Gerry Hervey was a great storyteller, especially when he was younger and more animated. He had a million stories, some of which he told all the time, and others he told only once. Unfortunately, most of them cannot be told here. But I did pick out some stories, from his childhood, from his navy service, and from his police career that I thought represented him well.

Little Gerry and his twin brother Jean had quite a reputation as they were growing up. They tried to join the boy scouts at age 12 and were told somewhat less than politely to leave and never come back. This reputation may have stemmed in part from an apparent fascination with gunpowder, where in one instance they had purchased ingredients from the local drug store and were found by their mother mixing them together in the basement- about three feet from a hot coal stove.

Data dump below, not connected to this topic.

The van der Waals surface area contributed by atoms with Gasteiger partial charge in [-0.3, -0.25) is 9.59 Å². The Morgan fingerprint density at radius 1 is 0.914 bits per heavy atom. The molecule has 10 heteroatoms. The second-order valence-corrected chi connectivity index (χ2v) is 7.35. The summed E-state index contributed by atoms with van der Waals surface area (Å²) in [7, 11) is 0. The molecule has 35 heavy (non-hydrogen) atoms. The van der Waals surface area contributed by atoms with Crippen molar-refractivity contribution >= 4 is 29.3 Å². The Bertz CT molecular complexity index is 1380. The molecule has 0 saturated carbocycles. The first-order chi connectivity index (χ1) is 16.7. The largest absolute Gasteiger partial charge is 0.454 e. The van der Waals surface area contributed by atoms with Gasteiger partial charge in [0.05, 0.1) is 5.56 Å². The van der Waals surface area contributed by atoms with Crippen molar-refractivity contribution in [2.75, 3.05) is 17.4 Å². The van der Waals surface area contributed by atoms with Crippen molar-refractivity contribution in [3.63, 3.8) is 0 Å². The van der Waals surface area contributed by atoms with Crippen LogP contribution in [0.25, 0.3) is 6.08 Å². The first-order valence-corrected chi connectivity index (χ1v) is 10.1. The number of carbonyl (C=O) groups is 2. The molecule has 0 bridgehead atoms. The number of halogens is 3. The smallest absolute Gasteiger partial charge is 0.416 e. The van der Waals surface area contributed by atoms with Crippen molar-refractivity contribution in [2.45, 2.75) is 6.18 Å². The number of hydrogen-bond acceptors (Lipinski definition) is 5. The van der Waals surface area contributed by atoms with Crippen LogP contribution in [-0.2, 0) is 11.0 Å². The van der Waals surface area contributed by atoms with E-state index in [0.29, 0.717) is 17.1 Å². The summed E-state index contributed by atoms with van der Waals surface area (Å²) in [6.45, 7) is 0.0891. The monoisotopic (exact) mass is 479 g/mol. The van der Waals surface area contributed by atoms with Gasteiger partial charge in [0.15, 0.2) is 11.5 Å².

Another time, they somehow got their hands on some large commercial fireworks and thought it would be a good idea to set them off in the street intersection a few doors down from their home, prompting a huge fire and police response in addition to the fireworks show.

Graduating from gunpowder to guns, there was the time that he and Al Knaub were examining a shotgun in the living room of the house and managed to blow up his father's overstuffed chair with it. Through the ringing in his ears, the first thing Dad said that he heard after this was the old lady next door saying "there they go again".